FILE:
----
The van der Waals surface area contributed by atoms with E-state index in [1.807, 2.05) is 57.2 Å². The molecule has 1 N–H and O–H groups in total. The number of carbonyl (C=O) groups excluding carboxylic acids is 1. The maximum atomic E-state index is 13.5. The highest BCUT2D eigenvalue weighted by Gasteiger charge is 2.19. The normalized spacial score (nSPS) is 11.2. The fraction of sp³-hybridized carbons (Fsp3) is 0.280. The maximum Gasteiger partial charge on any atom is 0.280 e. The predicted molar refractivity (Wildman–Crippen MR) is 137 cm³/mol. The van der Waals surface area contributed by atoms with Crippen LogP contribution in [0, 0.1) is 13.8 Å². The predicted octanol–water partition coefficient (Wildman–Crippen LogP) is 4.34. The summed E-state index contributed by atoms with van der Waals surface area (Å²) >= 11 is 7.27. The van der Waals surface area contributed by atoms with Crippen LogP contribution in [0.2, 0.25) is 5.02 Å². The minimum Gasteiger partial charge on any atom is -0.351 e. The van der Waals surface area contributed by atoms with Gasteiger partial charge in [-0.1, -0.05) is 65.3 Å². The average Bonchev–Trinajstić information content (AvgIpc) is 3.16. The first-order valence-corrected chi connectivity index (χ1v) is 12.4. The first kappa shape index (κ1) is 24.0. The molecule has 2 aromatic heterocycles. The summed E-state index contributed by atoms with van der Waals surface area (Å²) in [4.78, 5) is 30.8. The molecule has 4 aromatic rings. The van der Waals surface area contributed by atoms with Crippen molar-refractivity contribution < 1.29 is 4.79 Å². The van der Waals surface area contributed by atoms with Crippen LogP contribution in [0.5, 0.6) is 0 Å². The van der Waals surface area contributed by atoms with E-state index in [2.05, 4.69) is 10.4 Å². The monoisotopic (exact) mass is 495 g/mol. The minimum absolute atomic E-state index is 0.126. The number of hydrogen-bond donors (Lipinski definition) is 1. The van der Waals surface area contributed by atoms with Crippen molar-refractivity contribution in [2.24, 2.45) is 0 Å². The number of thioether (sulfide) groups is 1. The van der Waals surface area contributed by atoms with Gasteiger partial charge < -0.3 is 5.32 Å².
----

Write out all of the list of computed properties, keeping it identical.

The van der Waals surface area contributed by atoms with E-state index in [1.807, 2.05) is 57.2 Å². The molecule has 1 N–H and O–H groups in total. The number of carbonyl (C=O) groups excluding carboxylic acids is 1. The maximum atomic E-state index is 13.5. The highest BCUT2D eigenvalue weighted by Gasteiger charge is 2.19. The normalized spacial score (nSPS) is 11.2. The fraction of sp³-hybridized carbons (Fsp3) is 0.280. The maximum Gasteiger partial charge on any atom is 0.280 e. The predicted molar refractivity (Wildman–Crippen MR) is 137 cm³/mol. The van der Waals surface area contributed by atoms with Crippen LogP contribution in [0, 0.1) is 13.8 Å². The predicted octanol–water partition coefficient (Wildman–Crippen LogP) is 4.34. The summed E-state index contributed by atoms with van der Waals surface area (Å²) >= 11 is 7.27. The van der Waals surface area contributed by atoms with Crippen LogP contribution in [0.2, 0.25) is 5.02 Å². The minimum Gasteiger partial charge on any atom is -0.351 e. The van der Waals surface area contributed by atoms with Gasteiger partial charge in [-0.1, -0.05) is 65.3 Å². The average Bonchev–Trinajstić information content (AvgIpc) is 3.16. The first-order valence-corrected chi connectivity index (χ1v) is 12.4. The first kappa shape index (κ1) is 24.0. The molecule has 2 aromatic heterocycles. The summed E-state index contributed by atoms with van der Waals surface area (Å²) in [4.78, 5) is 30.8. The molecule has 4 aromatic rings. The van der Waals surface area contributed by atoms with Crippen molar-refractivity contribution < 1.29 is 4.79 Å². The van der Waals surface area contributed by atoms with Crippen LogP contribution in [0.5, 0.6) is 0 Å². The van der Waals surface area contributed by atoms with E-state index in [2.05, 4.69) is 10.4 Å². The monoisotopic (exact) mass is 495 g/mol. The minimum absolute atomic E-state index is 0.126. The number of hydrogen-bond donors (Lipinski definition) is 1. The van der Waals surface area contributed by atoms with Crippen molar-refractivity contribution in [2.24, 2.45) is 0 Å². The number of thioether (sulfide) groups is 1. The van der Waals surface area contributed by atoms with Gasteiger partial charge < -0.3 is 5.32 Å².